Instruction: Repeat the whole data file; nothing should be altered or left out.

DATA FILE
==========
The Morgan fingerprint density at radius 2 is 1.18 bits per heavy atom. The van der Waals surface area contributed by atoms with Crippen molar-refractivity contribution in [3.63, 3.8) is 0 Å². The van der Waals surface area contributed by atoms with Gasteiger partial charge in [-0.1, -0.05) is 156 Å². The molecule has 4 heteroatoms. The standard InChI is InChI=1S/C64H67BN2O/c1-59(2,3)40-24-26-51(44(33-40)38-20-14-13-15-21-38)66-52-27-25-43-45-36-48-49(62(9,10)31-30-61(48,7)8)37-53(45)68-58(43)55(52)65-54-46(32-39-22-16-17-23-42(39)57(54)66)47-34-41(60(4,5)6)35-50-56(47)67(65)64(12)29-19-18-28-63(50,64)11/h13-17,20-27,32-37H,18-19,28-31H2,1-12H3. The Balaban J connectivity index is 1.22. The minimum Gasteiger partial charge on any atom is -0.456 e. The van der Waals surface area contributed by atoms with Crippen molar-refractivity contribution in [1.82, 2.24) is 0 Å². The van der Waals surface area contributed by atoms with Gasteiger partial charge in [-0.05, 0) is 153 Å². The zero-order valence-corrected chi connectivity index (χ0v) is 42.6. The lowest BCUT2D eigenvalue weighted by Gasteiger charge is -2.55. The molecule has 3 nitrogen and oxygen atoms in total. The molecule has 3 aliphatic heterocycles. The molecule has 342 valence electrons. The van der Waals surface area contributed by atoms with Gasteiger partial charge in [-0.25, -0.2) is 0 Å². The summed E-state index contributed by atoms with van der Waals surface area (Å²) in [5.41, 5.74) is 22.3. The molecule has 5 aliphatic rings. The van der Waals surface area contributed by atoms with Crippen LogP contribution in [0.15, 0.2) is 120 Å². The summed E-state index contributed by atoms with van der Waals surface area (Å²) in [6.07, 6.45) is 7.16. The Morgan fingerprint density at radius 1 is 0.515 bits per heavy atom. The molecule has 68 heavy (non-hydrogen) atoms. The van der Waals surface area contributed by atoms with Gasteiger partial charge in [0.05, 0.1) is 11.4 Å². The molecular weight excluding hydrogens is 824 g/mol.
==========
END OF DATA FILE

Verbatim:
The Morgan fingerprint density at radius 2 is 1.18 bits per heavy atom. The van der Waals surface area contributed by atoms with Crippen molar-refractivity contribution in [3.63, 3.8) is 0 Å². The van der Waals surface area contributed by atoms with Gasteiger partial charge in [-0.1, -0.05) is 156 Å². The molecule has 4 heteroatoms. The standard InChI is InChI=1S/C64H67BN2O/c1-59(2,3)40-24-26-51(44(33-40)38-20-14-13-15-21-38)66-52-27-25-43-45-36-48-49(62(9,10)31-30-61(48,7)8)37-53(45)68-58(43)55(52)65-54-46(32-39-22-16-17-23-42(39)57(54)66)47-34-41(60(4,5)6)35-50-56(47)67(65)64(12)29-19-18-28-63(50,64)11/h13-17,20-27,32-37H,18-19,28-31H2,1-12H3. The Balaban J connectivity index is 1.22. The minimum Gasteiger partial charge on any atom is -0.456 e. The van der Waals surface area contributed by atoms with Crippen molar-refractivity contribution in [1.82, 2.24) is 0 Å². The van der Waals surface area contributed by atoms with Gasteiger partial charge in [-0.05, 0) is 153 Å². The zero-order valence-corrected chi connectivity index (χ0v) is 42.6. The lowest BCUT2D eigenvalue weighted by Gasteiger charge is -2.55. The molecule has 3 nitrogen and oxygen atoms in total. The molecule has 3 aliphatic heterocycles. The molecule has 342 valence electrons. The van der Waals surface area contributed by atoms with Gasteiger partial charge in [-0.25, -0.2) is 0 Å². The summed E-state index contributed by atoms with van der Waals surface area (Å²) in [5.41, 5.74) is 22.3. The molecule has 5 aliphatic rings. The van der Waals surface area contributed by atoms with Crippen LogP contribution in [0.15, 0.2) is 120 Å². The summed E-state index contributed by atoms with van der Waals surface area (Å²) in [6.07, 6.45) is 7.16. The Morgan fingerprint density at radius 1 is 0.515 bits per heavy atom. The molecule has 68 heavy (non-hydrogen) atoms. The van der Waals surface area contributed by atoms with Gasteiger partial charge in [0.05, 0.1) is 11.4 Å². The molecular weight excluding hydrogens is 824 g/mol.